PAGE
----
Next.

  7. You must then design the table by highlighting the SQL Server column that you’d

    like in the page, group or details and select the corresponding button as shown

    in the below screenshot. The Page selection will create a new page any time

    that the column’s row changes. The Group selection will group the data by that

    column. The Details selection is the column that we’re concerned with and we

    want to use all the columns except for the CategoryID column as shown

    below. 

  8. Once you click Next, you’ll be taken to the Table Style screen in the wizard,

    which may look vary familiar to many of you. Later, I’ll show you how you can

    modify the templates that are presented here to reflect your corporate style.

    For the time being though, let’s just select the Casual template.

  9. Next, choose you’re deployment server. This is the SQL Server Reporting

    Services server that you’re going to send the reports to after they’re

    complete. This can be altered later once you’re ready to deploy to a different

    environment or server. The default is http://localhost/ReportServer so all

    you’ll have to do is change the localhost entry to your server name. Mine is

    http://REPORTS/ReportServer. You can also specify here what folder you’d like

    Visual Studio to create once you deploy your reports. A report helps you

    subdivide the tons of reports you may have and secure them at different levels.

    My folder name is SQLMonitor.

  10. After clicking next, the last screen is the confirmation screen, where you type

    the report name. Spaces are allowed if you’d like. I called mine Job Monitor

    and clicked Finish.

Congratulations, you’ve finished your first report. Well, almost. Let’s explore

some of the features now that you have your report essentially complete. If you

haven’t already done so, click on the Preview tab above to view the report. The

report is a pretty useful report for administrators but it’s very unattractive.

As you can see the columns need widening and the Enabled column is pretty

useless in its Boolean form for a novice user.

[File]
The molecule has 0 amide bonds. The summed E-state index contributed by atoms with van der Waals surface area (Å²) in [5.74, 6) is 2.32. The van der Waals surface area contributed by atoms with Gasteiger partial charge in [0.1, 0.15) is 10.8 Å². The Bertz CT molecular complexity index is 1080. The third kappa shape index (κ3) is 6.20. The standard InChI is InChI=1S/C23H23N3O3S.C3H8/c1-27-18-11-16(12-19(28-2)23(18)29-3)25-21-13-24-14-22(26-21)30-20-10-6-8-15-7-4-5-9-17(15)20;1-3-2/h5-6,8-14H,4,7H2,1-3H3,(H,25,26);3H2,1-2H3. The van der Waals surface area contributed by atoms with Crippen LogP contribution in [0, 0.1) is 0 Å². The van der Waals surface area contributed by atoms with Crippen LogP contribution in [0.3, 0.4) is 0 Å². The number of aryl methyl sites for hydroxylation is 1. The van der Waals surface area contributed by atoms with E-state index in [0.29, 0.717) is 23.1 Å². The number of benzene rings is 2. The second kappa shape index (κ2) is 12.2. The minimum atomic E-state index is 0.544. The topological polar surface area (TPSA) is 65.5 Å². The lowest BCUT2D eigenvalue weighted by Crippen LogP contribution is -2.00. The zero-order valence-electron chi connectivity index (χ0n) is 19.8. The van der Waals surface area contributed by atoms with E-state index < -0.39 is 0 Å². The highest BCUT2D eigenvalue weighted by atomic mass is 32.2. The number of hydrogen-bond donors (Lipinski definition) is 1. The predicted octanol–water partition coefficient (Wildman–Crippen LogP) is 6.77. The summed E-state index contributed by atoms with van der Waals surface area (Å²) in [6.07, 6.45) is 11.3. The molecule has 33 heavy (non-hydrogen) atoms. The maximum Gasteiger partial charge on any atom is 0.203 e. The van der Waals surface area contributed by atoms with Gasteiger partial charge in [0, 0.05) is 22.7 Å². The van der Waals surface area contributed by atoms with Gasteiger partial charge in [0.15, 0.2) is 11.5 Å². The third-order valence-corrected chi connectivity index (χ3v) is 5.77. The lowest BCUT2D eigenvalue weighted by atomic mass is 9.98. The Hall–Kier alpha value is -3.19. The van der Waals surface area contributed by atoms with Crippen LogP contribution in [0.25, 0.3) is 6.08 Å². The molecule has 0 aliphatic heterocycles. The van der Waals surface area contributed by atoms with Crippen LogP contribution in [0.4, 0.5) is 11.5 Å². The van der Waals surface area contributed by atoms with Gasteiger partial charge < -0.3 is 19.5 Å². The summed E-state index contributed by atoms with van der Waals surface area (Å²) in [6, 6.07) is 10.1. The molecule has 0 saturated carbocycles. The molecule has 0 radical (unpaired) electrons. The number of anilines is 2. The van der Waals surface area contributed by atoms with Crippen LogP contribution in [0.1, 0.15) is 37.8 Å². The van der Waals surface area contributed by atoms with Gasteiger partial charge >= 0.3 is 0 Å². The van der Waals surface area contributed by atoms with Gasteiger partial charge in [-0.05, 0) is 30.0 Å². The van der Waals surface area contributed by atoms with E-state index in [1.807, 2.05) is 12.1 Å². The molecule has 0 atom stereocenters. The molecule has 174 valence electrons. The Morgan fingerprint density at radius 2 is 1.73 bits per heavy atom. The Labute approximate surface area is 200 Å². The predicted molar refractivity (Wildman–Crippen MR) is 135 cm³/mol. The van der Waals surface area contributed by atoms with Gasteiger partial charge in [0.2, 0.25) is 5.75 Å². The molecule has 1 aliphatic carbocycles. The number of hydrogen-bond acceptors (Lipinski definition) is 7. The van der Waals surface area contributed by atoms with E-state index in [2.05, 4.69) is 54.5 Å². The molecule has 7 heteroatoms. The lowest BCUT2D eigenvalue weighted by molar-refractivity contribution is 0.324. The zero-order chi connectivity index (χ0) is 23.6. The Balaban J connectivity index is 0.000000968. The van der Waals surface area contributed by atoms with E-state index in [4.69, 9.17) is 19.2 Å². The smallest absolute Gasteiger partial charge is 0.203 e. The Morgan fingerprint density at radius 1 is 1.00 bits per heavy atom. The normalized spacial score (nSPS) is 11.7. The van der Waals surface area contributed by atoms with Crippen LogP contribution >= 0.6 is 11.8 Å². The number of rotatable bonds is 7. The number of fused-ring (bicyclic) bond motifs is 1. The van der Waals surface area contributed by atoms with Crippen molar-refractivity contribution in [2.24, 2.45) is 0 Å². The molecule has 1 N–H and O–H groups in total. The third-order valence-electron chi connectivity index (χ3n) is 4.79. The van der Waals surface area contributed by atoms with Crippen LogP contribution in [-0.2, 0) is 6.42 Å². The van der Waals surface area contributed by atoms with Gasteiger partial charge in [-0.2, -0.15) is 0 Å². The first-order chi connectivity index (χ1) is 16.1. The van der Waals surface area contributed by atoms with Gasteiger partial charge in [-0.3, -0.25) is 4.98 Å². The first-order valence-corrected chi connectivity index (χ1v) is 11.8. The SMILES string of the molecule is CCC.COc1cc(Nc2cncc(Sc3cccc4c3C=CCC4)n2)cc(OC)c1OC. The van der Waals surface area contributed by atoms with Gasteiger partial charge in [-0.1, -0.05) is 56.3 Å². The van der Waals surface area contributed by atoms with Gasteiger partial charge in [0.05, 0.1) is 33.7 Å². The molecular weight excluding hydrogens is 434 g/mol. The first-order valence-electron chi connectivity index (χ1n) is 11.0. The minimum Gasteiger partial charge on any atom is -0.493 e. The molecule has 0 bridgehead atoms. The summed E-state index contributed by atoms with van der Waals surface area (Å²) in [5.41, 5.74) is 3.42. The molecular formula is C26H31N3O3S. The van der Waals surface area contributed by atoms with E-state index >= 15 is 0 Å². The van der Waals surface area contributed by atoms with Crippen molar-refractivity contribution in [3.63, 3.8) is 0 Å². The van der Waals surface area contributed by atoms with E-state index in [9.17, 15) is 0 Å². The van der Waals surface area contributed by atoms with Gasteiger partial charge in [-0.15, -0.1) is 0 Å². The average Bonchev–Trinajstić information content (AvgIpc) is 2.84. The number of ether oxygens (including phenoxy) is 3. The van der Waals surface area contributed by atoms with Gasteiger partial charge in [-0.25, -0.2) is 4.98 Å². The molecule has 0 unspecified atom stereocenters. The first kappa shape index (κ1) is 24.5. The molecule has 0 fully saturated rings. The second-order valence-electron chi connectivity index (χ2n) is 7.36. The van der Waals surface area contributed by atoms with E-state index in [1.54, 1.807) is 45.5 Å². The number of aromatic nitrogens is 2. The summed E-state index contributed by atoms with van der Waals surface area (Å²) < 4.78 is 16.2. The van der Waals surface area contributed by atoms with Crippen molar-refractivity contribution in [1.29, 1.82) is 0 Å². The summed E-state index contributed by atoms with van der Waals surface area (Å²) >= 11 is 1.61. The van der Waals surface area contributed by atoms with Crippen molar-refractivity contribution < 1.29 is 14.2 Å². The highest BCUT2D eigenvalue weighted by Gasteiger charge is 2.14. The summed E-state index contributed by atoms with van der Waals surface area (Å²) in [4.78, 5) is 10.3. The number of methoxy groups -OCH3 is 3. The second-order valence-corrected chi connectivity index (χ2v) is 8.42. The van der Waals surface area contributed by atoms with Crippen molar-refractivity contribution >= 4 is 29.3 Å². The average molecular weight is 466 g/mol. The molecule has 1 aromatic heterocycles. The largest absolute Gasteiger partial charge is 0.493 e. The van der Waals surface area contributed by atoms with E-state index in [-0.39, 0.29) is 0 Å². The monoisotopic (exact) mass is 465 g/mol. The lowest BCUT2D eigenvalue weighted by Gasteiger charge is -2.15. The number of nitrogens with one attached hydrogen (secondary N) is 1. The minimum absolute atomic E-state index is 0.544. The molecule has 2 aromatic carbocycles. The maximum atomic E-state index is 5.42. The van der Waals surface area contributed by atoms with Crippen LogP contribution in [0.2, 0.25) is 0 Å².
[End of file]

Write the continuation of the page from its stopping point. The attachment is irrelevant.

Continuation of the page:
First let’s widen the first two columns, deploy the solution and then call it a

day. To do this, go back to the Layout tab in Visual Studio. To adjust column

width, select the column’s header you’d like to widen by left-clicking. You’ll

then notice an extra row with no data will be presented to you above the

column. Left-click and hold between the two columns and drag them to the

appropriate size, much like you do in Excel or SQL Server. An alternate way is

to select the column then change the column width in the Properties pane on the

right of the design interface. Click the preview again and see your progress.

It may take a few hundred times before you have configured it to the perfect

width for your viewers. You may also want to adjust the report header width as

well to make it look nicer. Here’s a sample of what my report looks like in

Preview mode. I’ve shrunken it down a bit so it would fit in HTML cleanly.

Now that your report is ready for

primetime, you can deploy it to the development server for others to view it.

To do this, click Deploy Solution or Deploy SQLMonitor (if you only want to

deploy the individual report project) under the Build menu in Visual Studio.

With your report deployed, users can now go to Internet Explorer (if they have

permission to) and go to your deployment directory to view the report. There

are other methods to view the report as well. Primarily, users could view it

through your application or through a web service. Here’s how mine looks:

You probably don’t want users

seeing the msdb data source in the default view. To remove that, you can click

on the msdb data shared data source and check Hide in List View.

In future articles in this tutorial series, we’ll explore bite-sized chucks of

Reporting Services. From administrating the server to more complex design

components. Please save the report you’ve just created though! We’ll use it in

each part of this series as we progressively become more complex.